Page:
It’s a little known fact that almost forty million individuals in seven states (California, Colorado, Arizona, Utah, Wyoming, New Mexico, and Nevada) depend on the Colorado River. There are some individuals in the media who state that this number will double in the next fifty years.
For those of you who are not aware, the Colorado River starts as a snowmelt in the Rocky Mountains and goes approximately 1,450 miles south into the beautiful country of Mexico. It produces water for the farm fields. Thanks to this, we have perfect heads of broccoli, spinach, green-and-red lettuce.
Unfortunately, the Colorado River will soon not be able to meet the current recreational, hydroelectric, and agricultural demands. The moment when the river falls short could come sooner than most people think. This has become a growing concern for millions of water users and a lot of farmers.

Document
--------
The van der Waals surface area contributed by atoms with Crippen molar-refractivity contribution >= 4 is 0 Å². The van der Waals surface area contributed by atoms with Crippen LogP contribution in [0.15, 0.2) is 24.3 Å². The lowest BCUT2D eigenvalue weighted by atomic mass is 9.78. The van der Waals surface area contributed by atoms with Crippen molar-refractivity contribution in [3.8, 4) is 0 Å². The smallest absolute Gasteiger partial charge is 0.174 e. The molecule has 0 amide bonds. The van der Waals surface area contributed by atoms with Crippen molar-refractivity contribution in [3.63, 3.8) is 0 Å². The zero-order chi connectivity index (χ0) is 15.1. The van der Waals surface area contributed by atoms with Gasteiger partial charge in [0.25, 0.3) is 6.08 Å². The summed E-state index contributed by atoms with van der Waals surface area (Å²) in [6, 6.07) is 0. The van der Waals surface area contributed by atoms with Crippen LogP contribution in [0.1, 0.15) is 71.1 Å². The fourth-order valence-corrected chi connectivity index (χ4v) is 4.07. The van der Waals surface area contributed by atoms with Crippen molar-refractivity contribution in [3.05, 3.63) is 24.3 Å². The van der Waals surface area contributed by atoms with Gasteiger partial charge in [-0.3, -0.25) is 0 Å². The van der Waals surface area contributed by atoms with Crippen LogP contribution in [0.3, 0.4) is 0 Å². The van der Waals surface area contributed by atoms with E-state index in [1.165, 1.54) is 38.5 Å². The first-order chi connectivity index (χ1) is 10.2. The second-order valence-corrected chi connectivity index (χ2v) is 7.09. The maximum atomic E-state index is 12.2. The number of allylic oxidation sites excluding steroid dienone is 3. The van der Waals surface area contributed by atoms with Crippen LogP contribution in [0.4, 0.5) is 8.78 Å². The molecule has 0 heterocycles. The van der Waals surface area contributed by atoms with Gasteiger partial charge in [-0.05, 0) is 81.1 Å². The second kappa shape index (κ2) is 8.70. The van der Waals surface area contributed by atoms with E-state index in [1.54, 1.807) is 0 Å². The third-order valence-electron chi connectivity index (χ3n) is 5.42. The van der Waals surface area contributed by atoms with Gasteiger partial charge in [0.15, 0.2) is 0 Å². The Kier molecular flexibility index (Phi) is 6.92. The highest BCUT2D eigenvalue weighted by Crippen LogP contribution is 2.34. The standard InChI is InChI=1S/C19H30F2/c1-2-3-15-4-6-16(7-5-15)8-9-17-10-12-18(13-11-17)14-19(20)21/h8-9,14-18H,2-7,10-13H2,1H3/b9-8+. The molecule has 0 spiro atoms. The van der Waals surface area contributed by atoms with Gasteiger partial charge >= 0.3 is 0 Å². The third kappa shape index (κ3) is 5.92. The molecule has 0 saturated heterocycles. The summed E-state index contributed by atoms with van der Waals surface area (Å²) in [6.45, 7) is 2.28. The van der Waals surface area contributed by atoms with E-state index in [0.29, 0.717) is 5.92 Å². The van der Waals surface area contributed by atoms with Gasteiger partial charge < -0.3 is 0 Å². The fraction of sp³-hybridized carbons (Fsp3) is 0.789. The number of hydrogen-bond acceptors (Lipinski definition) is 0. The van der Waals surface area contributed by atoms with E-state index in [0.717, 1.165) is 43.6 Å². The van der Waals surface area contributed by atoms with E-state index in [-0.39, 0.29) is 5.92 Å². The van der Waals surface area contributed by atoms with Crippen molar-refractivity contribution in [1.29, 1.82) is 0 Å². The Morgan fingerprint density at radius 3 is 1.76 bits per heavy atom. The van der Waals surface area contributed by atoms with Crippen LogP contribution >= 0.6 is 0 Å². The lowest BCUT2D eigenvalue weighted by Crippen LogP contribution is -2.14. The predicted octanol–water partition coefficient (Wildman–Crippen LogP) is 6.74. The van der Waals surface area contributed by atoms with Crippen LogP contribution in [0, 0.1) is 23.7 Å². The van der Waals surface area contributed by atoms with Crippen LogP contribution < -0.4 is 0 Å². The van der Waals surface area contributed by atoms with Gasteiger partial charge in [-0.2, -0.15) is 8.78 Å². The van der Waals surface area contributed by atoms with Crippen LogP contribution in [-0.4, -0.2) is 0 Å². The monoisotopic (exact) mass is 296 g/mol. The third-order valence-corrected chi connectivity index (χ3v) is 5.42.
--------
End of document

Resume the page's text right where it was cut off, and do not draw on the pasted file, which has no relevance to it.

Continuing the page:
Federal officials say that in decades to come, in parts of the basin, meaningful shortages are likely to force cutbacks of water-supply. These officials are warning that more than likely the infrastructure and conservation measures that were put in place in the 1980s to keep shortages at bay will probably not be sufficient. More severe cutbacks and serious shortages have become more likely, as the drought continues.
Farmers who grow certain things could be obligated to stop doing so. Some experts are stating that this action might be ‘for good.’ Water waste might be highly utilized when things begin to go down the hill with the Colorado River.
On the other hand, in Yuma, according to some experts in the field, cuts might not take place at all. Of course, nobody knows this for sure. We’ll just have to wait and see what occurs in the following years, as the Colorado River begins to shrink even more.